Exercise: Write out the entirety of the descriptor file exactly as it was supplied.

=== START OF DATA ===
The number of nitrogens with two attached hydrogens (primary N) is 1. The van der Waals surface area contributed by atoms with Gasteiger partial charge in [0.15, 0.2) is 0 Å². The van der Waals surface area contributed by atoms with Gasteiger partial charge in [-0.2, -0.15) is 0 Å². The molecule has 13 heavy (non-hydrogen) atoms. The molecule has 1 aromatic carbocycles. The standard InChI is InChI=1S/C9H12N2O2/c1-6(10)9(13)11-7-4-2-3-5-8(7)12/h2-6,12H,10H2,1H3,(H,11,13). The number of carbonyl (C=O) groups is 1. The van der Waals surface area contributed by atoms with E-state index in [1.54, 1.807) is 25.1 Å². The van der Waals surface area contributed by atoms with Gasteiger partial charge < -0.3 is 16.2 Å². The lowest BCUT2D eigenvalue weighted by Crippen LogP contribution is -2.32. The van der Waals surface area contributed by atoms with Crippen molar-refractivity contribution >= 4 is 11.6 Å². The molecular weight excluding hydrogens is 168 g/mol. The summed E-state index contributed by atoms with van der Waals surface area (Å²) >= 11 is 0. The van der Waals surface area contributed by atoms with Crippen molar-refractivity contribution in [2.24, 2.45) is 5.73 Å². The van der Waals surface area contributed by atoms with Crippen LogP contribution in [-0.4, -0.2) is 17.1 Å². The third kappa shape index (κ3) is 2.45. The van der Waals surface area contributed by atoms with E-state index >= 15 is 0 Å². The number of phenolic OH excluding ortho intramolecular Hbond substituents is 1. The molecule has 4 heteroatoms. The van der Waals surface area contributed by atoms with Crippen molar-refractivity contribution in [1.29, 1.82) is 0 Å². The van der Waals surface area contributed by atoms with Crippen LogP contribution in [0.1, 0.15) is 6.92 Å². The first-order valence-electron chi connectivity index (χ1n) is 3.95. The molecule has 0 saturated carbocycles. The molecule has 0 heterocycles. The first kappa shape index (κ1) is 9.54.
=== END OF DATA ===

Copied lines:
The number of nitrogens with two attached hydrogens (primary N) is 1. The van der Waals surface area contributed by atoms with Gasteiger partial charge in [0.15, 0.2) is 0 Å². The van der Waals surface area contributed by atoms with Gasteiger partial charge in [-0.2, -0.15) is 0 Å². The molecule has 13 heavy (non-hydrogen) atoms. The molecule has 1 aromatic carbocycles. The standard InChI is InChI=1S/C9H12N2O2/c1-6(10)9(13)11-7-4-2-3-5-8(7)12/h2-6,12H,10H2,1H3,(H,11,13). The number of carbonyl (C=O) groups is 1. The van der Waals surface area contributed by atoms with E-state index in [1.54, 1.807) is 25.1 Å². The van der Waals surface area contributed by atoms with Gasteiger partial charge < -0.3 is 16.2 Å². The lowest BCUT2D eigenvalue weighted by Crippen LogP contribution is -2.32. The van der Waals surface area contributed by atoms with Crippen molar-refractivity contribution >= 4 is 11.6 Å². The molecular weight excluding hydrogens is 168 g/mol. The summed E-state index contributed by atoms with van der Waals surface area (Å²) >= 11 is 0. The van der Waals surface area contributed by atoms with Crippen molar-refractivity contribution in [2.24, 2.45) is 5.73 Å². The van der Waals surface area contributed by atoms with Crippen LogP contribution in [-0.4, -0.2) is 17.1 Å². The third kappa shape index (κ3) is 2.45. The van der Waals surface area contributed by atoms with E-state index >= 15 is 0 Å². The number of phenolic OH excluding ortho intramolecular Hbond substituents is 1. The molecule has 4 heteroatoms. The van der Waals surface area contributed by atoms with Crippen molar-refractivity contribution in [1.29, 1.82) is 0 Å². The van der Waals surface area contributed by atoms with Crippen LogP contribution in [0.1, 0.15) is 6.92 Å². The first-order valence-electron chi connectivity index (χ1n) is 3.95. The molecule has 0 saturated carbocycles. The molecule has 0 heterocycles. The first kappa shape index (κ1) is 9.54.